A young airman, who was killed in an accident in Moray 60 years ago, will be commemorated at the RAF Heritage Museum in Lossiemouth next month.
A scale model of a Swordfish aircraft will be presented to the authorities at the museum on October 5 in memory of Lt Cdr Leon Chester-Lawrence, the commanding officer of 736 Squadron, who perished in 1958.
Mr Chester-Lawrence, who was just 33, died when his Hawker Hunter aircraft crashed on the perimeter track on August 6.
It marked the demise of one of the rising stars of the service, who had already packed a lot of military action into his life.
He fought in the Second World War, and was trapped in a flooded compartment when his ship was torpedoed in the West Indies. His rescuer, Patrick Sullivan, died while attempting further rescues.
He also served as a sub-lieutenant with HM submarines aboard P419 HMS Auriga in 1945.
The presentation is being made by Flt Lt Adrian Stephens RAF. And his father, Anthony, who knew the late Mr Chester-Lawrence, told why the ceremony promised to be such a poignant occasion.
He said: “The aircraft he was flying was relatively new to Leon, because it had only been delivered to Lossiemouth at the beginning of May.
“I was only an aircraft electrical engineer when he died, but I was stationed at Lossiemouth at the time and I remember the crash at 12.15pm and I attended his funeral.
“He had only just taken over as CO of 736 Squadron, after previously being the CO of 806 Squadron, which was flying Sea Hawk craft.
“Leon was one of life’s leaders, he had an extraordinary eventful life and it is fitting he is being remembered in this way.
“He was connected to the Cooper family, on the Isle of Wight, as are we, the Stephens family, and it is because of the family connection that we are presenting this Swordfish, on loan, to the Heritage Museum of RAF Lossiemouth.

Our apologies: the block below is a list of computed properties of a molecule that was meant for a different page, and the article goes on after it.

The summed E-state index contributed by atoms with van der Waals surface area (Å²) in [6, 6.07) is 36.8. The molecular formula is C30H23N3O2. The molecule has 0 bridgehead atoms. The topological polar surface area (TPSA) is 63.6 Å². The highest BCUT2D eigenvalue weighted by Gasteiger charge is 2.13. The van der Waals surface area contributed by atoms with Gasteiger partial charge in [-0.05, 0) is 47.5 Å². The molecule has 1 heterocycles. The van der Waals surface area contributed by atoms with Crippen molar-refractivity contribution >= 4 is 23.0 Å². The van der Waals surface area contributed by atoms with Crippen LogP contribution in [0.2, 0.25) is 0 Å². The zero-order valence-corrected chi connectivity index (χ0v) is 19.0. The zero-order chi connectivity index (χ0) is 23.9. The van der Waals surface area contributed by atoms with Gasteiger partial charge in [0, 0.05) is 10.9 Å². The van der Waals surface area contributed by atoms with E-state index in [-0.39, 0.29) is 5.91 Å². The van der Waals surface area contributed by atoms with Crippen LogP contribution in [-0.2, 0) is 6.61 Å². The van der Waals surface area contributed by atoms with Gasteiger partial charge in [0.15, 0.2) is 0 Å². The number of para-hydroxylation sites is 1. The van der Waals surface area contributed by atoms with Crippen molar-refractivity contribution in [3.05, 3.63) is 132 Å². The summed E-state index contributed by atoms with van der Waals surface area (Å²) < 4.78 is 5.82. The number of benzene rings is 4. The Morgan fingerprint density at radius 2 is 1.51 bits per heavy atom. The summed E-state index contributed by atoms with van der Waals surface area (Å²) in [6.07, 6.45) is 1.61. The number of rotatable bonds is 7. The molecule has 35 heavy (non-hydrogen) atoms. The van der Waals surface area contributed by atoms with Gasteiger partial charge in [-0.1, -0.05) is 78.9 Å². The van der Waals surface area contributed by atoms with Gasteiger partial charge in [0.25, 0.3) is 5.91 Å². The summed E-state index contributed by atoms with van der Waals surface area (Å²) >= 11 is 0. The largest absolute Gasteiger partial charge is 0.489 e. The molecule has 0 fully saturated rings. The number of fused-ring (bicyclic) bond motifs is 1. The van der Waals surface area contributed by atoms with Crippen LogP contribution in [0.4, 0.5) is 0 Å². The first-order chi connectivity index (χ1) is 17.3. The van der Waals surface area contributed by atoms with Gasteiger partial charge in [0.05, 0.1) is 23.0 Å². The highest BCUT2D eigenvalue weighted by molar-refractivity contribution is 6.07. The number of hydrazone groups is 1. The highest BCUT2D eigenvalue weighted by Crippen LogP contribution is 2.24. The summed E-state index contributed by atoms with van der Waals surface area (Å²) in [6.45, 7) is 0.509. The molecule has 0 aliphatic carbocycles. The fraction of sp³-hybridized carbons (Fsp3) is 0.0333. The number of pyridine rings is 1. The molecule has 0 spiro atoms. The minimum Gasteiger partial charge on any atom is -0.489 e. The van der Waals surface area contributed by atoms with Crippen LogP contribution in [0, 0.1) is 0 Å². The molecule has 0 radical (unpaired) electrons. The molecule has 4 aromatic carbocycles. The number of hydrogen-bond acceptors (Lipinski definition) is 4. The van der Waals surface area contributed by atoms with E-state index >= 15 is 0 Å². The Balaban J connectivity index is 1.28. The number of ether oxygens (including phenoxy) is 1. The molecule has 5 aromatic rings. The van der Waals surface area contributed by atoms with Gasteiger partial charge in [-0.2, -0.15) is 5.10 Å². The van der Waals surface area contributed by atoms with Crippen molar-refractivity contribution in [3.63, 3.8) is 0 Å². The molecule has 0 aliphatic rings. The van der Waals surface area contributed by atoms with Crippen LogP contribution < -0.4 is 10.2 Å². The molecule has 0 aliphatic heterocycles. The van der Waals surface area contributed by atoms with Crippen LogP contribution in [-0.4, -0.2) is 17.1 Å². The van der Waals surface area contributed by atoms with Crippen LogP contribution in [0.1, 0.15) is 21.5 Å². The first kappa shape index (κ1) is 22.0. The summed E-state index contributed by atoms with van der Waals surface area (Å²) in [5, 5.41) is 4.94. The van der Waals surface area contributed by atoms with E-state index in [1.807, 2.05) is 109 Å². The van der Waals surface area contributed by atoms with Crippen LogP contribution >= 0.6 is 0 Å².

“This limited edition model is to preserve the memory of Leon, and all the other service personnel who are lying in Lossiemouth cemetery.”
Adrian offered his own tribute in advance of next month’s commemoration.
He said: “The military graves in Lossiemouth cemetery on the Milltown Road are exceptionally well cared for, and we must remember, and thank, the War Graves Commission for the sterling work that it carries out.
“This honours all of those who gave their lives in the service of their country, whether in peacetime or war.”
Letter to daughters of late airman relate details of sad day
Leon Chester-Lawrence had two young daughters, Sherry and Nicola, when he was killed in 1958.
And although they were not allowed to attend the funeral, family friend Anthony Stephens related his memories of that sad day in a letter to the duo, who now live in Australia.
He told them: “It was a bright warm summer’s day. The firing party and the band gathered and the band draped the drums and the larger brass instruments in black.
“The drummers, of whom I was one, lifted the snares from the drum heads. We were bussed to the cemetery, but there was a clearing in the forest on the opposite side of the road.
“As the mourners lined up, including the pallbearers, and the cortege was moving Leon’s coffin on to a gun carriage, a white ensign was draped over the coffin and your mother’s flowers were placed on top. The chaplain made a short proclamation, and a quiet order, Guard and Band…Slow March, was given.
“The band played Handel’s ‘Dead March From Saul’ and the procession moved from the upper car park, turning to the right along to the burial site.
“The chaplain conducted the service, the pallbearers removed the ensign and folded it, then they lifted the coffin from the carriage and placed it over the grave on wooden bars.
“Your father was lowered into his final resting place as a lone bugler played ‘The Last Post’. Whispered orders were given to the firing party and fusillades of shots were fired, three times over the grave.
“The Royal Naval march ‘Hearts of Oak’ was played and the guard and band marched off, out of the cemetery to the forest opposite.
“I didn’t see the parting of the mourners, but the family members present were impeccable in their bearing and I was proud to know I was related to them.”